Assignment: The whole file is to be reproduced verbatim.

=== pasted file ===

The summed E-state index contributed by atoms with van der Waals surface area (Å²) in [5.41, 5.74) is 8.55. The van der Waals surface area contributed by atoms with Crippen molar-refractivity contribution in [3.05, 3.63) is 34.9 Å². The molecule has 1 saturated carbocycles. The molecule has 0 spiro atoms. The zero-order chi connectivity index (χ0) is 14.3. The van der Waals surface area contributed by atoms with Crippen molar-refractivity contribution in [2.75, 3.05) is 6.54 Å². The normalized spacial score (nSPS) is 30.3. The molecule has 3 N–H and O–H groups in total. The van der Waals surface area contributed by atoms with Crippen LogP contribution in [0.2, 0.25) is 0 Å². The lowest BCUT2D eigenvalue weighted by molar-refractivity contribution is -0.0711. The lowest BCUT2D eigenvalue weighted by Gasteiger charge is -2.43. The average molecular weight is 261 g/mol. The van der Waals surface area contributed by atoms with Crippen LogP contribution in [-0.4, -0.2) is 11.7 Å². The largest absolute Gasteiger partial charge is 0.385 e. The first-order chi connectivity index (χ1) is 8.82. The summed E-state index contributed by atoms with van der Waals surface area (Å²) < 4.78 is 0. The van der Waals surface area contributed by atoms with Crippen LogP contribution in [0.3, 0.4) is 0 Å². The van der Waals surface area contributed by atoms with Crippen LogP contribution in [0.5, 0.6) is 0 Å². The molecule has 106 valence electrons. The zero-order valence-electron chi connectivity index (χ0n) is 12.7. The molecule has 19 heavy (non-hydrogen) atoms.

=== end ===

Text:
The summed E-state index contributed by atoms with van der Waals surface area (Å²) in [5.41, 5.74) is 8.55. The van der Waals surface area contributed by atoms with Crippen molar-refractivity contribution in [3.05, 3.63) is 34.9 Å². The molecule has 1 saturated carbocycles. The molecule has 0 spiro atoms. The zero-order chi connectivity index (χ0) is 14.3. The van der Waals surface area contributed by atoms with Crippen molar-refractivity contribution in [2.75, 3.05) is 6.54 Å². The normalized spacial score (nSPS) is 30.3. The molecule has 3 N–H and O–H groups in total. The van der Waals surface area contributed by atoms with Crippen LogP contribution in [0.2, 0.25) is 0 Å². The lowest BCUT2D eigenvalue weighted by molar-refractivity contribution is -0.0711. The lowest BCUT2D eigenvalue weighted by Gasteiger charge is -2.43. The average molecular weight is 261 g/mol. The van der Waals surface area contributed by atoms with Crippen LogP contribution in [-0.4, -0.2) is 11.7 Å². The largest absolute Gasteiger partial charge is 0.385 e. The first-order chi connectivity index (χ1) is 8.82. The summed E-state index contributed by atoms with van der Waals surface area (Å²) < 4.78 is 0. The van der Waals surface area contributed by atoms with Crippen LogP contribution in [0.3, 0.4) is 0 Å². The van der Waals surface area contributed by atoms with Crippen LogP contribution in [0.5, 0.6) is 0 Å². The molecule has 106 valence electrons. The zero-order valence-electron chi connectivity index (χ0n) is 12.7. The molecule has 19 heavy (non-hydrogen) atoms.